Wiper blades – Your wipers should clear the dirty slush that continually flies onto your windshield without leaving a smeary mess. If not, they need to be replaced. Keep in mind that it’s recommended to replace wiper blades annually. Always having enough windshield wiper fluid is important, too, particularly fluid that withstands freezing temperatures.

Battery – If your battery is more than three years old, it’s a good idea to have a certified battery shop or mechanic test the battery. You don’t want to be stranded due to battery issues that could have been avoided.

Tires – Monitor your tire pressure and tread frequently throughout the winter. Your tire pressure may have dropped along with the temperatures. For every ten degrees the temperature drops, tires average a loss of one pound per square inch. Your tires should also have adequate tread on them. Having them checked out by a professional before a big snow is a good idea. Always have a spare tire and jack with you as well.

Belts and Hoses – Have a professional check them to make sure there are no leaks, bulges, or fraying. The cold weather will only exacerbate these issues, making the hoses and belts more brittle.

Radiator – Make sure that your radiator is filled with the proper water/anti-freeze mixture that is recommended by your vehicle manufacturer.

Gas tank – Always keep a quarter to a half-gallon of gas in the tank at all times to prevent moisture buildup in the tank.

It’s also a good idea to have a winter weather kit in your vehicle. To make an emergency kit, include a blanket, boots and gloves, an extra set of warm clothes, food and water, an ice scraper, a small shovel, a flashlight, windshield washer fluid, flares, jumper cables, a first aid kit, and an abrasive material to help if you get stuck (such as sand or kitty litter).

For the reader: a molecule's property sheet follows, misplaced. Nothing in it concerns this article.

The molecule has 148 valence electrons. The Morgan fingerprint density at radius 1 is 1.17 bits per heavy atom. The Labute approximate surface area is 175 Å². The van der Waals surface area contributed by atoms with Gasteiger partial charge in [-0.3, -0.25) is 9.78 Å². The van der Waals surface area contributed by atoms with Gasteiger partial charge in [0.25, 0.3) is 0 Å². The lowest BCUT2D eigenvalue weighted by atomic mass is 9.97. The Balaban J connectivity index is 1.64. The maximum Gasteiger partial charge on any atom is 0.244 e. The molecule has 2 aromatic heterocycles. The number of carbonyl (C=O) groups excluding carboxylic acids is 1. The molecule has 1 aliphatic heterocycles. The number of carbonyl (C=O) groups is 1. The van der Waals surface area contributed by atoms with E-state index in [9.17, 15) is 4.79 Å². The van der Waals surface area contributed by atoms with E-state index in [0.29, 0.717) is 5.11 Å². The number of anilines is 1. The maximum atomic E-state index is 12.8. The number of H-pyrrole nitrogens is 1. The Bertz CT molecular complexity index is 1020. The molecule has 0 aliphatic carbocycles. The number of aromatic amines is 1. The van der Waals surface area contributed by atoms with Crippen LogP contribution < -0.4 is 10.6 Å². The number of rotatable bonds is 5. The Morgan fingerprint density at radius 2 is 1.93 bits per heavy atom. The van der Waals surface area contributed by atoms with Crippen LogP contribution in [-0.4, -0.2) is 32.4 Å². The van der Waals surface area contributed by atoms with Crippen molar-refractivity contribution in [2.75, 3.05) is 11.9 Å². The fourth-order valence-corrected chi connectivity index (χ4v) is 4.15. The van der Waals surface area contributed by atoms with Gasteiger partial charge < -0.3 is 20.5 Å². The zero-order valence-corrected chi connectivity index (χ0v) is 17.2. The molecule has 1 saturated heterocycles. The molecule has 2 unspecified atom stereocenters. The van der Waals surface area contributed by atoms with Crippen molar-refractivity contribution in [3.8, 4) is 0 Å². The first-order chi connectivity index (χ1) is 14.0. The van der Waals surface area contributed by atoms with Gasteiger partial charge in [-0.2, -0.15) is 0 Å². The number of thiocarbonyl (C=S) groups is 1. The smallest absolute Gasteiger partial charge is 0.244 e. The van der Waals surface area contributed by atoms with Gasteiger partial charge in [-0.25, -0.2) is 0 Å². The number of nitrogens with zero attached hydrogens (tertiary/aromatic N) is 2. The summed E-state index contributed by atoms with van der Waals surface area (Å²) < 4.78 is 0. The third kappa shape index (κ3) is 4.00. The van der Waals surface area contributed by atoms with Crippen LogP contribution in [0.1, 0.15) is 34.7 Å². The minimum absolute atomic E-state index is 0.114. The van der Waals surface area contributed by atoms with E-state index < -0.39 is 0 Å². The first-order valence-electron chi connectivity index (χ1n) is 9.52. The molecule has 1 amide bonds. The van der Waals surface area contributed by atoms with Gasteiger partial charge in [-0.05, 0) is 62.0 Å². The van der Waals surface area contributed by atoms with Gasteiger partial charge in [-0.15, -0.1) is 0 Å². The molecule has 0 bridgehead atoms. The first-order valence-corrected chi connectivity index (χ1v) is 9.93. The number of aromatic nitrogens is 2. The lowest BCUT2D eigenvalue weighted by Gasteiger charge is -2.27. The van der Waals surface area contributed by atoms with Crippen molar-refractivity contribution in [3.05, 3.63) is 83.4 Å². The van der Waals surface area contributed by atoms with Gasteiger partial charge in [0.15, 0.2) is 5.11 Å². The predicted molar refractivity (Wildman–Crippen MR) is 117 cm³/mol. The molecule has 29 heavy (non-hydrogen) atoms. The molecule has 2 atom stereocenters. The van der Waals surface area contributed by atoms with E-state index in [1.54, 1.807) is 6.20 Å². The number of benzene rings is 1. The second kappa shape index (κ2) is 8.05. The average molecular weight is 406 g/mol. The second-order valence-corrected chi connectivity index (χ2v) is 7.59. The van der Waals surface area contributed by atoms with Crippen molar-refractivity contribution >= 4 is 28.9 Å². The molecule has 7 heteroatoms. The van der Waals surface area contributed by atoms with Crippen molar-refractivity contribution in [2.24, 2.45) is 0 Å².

The Vesparados

August 26, 2013 by
Photography by Bill Sitzmann

They call themselves the Vesparados and they are, indeed, a wild bunch—wild about their Vespa scooters.

About 20 owners of the iconic Italian scooter belong to a loosely knit social group that meets at least once a week, sometimes more in good weather, to tool around Omaha and enjoy the freedom of the outdoors. Rides usually end with libations, dinner, or both.

If the name Vespa doesn’t ring a bell, think Gregory Peck vrooming through the crowded streets of the Eternal City with a laughing Audrey Hepburn on the back of his scooter in 1952’s Roman Holiday. Thanks to the Oscar®-winning film, Americans fell in love with the Vespa.